Another said he was the real “superstar” of the gathering, asking why he hasn’t been this energetic in the past number of months. 

Over the last week, there has been much talk about the Cork TD being disinterested in his brief in enterprise, with speculation that he might not run the next time around.

The noise grew when he didn’t throw his hat in the ring for leadership.

fine-gael-deputy-leader-simon-coveney-with-candidates-maria-walsh-and-nina-carberry-and-delegates-at-the-fine-gael-selection-convention-for-the-midlands-north-west-constituency-for-the-european-parlia Alamy Stock Photo Alamy Stock Photo

Yesterday Coveney was fighting fit, rallying the troops and appeared to pour cold water over speculation, stating categorically to reporters that he does intend to run again.

It is understood that Harris does not want anyone in his Cabinet who is not seeking re-election, so perhaps this was a message to the new boss that he would like to stay put.

‘Ministers for now’

In good humour, Coveney welcomed his fellow ministers on stage and joked, “ministers for now at least”, but then was quick to add he “doesn’t include himself”.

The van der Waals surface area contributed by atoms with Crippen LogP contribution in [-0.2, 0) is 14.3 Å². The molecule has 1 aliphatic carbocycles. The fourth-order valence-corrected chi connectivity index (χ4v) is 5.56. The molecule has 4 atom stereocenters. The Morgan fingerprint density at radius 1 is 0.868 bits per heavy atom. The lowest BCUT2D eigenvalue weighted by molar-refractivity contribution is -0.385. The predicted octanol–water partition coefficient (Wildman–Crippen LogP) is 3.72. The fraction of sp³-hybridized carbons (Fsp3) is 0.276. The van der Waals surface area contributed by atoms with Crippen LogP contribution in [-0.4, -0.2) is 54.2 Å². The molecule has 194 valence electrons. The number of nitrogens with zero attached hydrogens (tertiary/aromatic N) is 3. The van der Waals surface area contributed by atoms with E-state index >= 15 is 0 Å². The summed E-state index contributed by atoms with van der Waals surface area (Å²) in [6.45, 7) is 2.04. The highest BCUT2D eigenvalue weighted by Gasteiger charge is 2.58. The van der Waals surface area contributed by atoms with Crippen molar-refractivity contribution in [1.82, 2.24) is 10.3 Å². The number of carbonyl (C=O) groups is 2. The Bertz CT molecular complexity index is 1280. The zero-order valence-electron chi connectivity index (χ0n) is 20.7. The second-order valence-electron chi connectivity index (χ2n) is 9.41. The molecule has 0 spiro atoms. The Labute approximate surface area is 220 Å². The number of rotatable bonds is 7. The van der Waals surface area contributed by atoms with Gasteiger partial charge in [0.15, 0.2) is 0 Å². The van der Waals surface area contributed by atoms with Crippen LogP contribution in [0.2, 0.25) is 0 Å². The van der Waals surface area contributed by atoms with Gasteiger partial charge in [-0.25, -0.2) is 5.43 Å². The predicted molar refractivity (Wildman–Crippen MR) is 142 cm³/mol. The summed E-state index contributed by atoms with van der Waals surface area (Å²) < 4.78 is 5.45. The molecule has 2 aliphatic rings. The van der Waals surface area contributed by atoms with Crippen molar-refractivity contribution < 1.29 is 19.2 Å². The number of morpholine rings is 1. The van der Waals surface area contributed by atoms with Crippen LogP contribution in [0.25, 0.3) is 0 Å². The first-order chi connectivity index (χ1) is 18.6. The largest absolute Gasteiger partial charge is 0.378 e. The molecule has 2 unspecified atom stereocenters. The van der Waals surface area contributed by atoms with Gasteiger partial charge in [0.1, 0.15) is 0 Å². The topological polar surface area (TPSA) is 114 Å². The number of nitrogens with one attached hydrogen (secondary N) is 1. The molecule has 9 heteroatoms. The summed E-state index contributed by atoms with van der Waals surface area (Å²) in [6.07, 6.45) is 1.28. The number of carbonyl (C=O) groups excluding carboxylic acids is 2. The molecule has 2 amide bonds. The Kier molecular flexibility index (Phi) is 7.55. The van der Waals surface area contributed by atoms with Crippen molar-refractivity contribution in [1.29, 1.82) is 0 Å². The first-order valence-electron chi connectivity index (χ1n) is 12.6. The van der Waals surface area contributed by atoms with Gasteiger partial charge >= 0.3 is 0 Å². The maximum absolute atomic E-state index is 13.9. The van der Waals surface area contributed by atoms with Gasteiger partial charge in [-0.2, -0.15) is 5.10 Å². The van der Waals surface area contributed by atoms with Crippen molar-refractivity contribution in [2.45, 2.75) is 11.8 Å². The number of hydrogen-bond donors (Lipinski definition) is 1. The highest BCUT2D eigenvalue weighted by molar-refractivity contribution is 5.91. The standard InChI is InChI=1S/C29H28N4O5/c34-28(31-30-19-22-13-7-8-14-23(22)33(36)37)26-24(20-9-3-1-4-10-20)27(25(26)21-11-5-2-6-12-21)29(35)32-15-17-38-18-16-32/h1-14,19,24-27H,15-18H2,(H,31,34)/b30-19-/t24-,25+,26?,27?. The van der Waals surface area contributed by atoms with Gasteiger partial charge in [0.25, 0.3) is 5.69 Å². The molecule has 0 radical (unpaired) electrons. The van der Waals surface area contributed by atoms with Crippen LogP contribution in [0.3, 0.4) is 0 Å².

The Cork minister has always been popular among the members. In the leadership hustings in 2017, he won the support of the members, while Varadkar had sewn up the support of the parliamentary party.

Yesterday, the minister appeared to feed off the energy of that when he spoke of ambitions to grow the party by ensuring the opinion poll numbers reach the “mid 20s and beyond”. That’s “where we need to be and should be”, he said.

There was no indication that he didn’t expect to be in the job by next month, but then again the same could have been said about Varadkar before last week.

simon-harris-left-is-hugged-by-fine-gael-deputy-leader-simon-coveney-after-being-confirmed-as-the-new-leader-of-fine-gael-paving-the-way-for-him-to-become-irelands-youngest-premier-at-the-midlan Two Simons - Coveney and Harris - hugging on stage. Alamy Stock Photo Alamy Stock Photo

Leo has given the party an opportunity 

There were, of course, tributes paid to Varadkar yesterday evening, and a number of standing ovations when his name was mentioned.

Coveney said the Taoiseach, by stepping down, had given Fine Gael an opportunity to be “renewed” and “re-energised”.